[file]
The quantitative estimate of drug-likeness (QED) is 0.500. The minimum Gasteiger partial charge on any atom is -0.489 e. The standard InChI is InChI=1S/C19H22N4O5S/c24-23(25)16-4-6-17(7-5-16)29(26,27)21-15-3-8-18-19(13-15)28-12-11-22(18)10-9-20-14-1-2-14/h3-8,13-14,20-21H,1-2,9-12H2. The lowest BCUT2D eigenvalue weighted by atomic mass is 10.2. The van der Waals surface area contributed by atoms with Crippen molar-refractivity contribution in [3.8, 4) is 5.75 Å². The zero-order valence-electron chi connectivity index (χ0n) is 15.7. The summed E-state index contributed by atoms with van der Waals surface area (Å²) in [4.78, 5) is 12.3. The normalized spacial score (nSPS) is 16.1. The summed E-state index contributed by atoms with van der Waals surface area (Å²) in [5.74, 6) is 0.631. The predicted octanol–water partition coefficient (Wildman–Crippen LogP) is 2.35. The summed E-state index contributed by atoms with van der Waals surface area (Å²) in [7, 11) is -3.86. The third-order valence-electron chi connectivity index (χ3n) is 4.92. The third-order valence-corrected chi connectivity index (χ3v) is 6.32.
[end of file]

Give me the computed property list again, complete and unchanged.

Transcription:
The quantitative estimate of drug-likeness (QED) is 0.500. The minimum Gasteiger partial charge on any atom is -0.489 e. The standard InChI is InChI=1S/C19H22N4O5S/c24-23(25)16-4-6-17(7-5-16)29(26,27)21-15-3-8-18-19(13-15)28-12-11-22(18)10-9-20-14-1-2-14/h3-8,13-14,20-21H,1-2,9-12H2. The lowest BCUT2D eigenvalue weighted by atomic mass is 10.2. The van der Waals surface area contributed by atoms with Crippen molar-refractivity contribution in [3.8, 4) is 5.75 Å². The zero-order valence-electron chi connectivity index (χ0n) is 15.7. The summed E-state index contributed by atoms with van der Waals surface area (Å²) in [4.78, 5) is 12.3. The normalized spacial score (nSPS) is 16.1. The summed E-state index contributed by atoms with van der Waals surface area (Å²) in [5.74, 6) is 0.631. The predicted octanol–water partition coefficient (Wildman–Crippen LogP) is 2.35. The summed E-state index contributed by atoms with van der Waals surface area (Å²) in [7, 11) is -3.86. The third-order valence-electron chi connectivity index (χ3n) is 4.92. The third-order valence-corrected chi connectivity index (χ3v) is 6.32.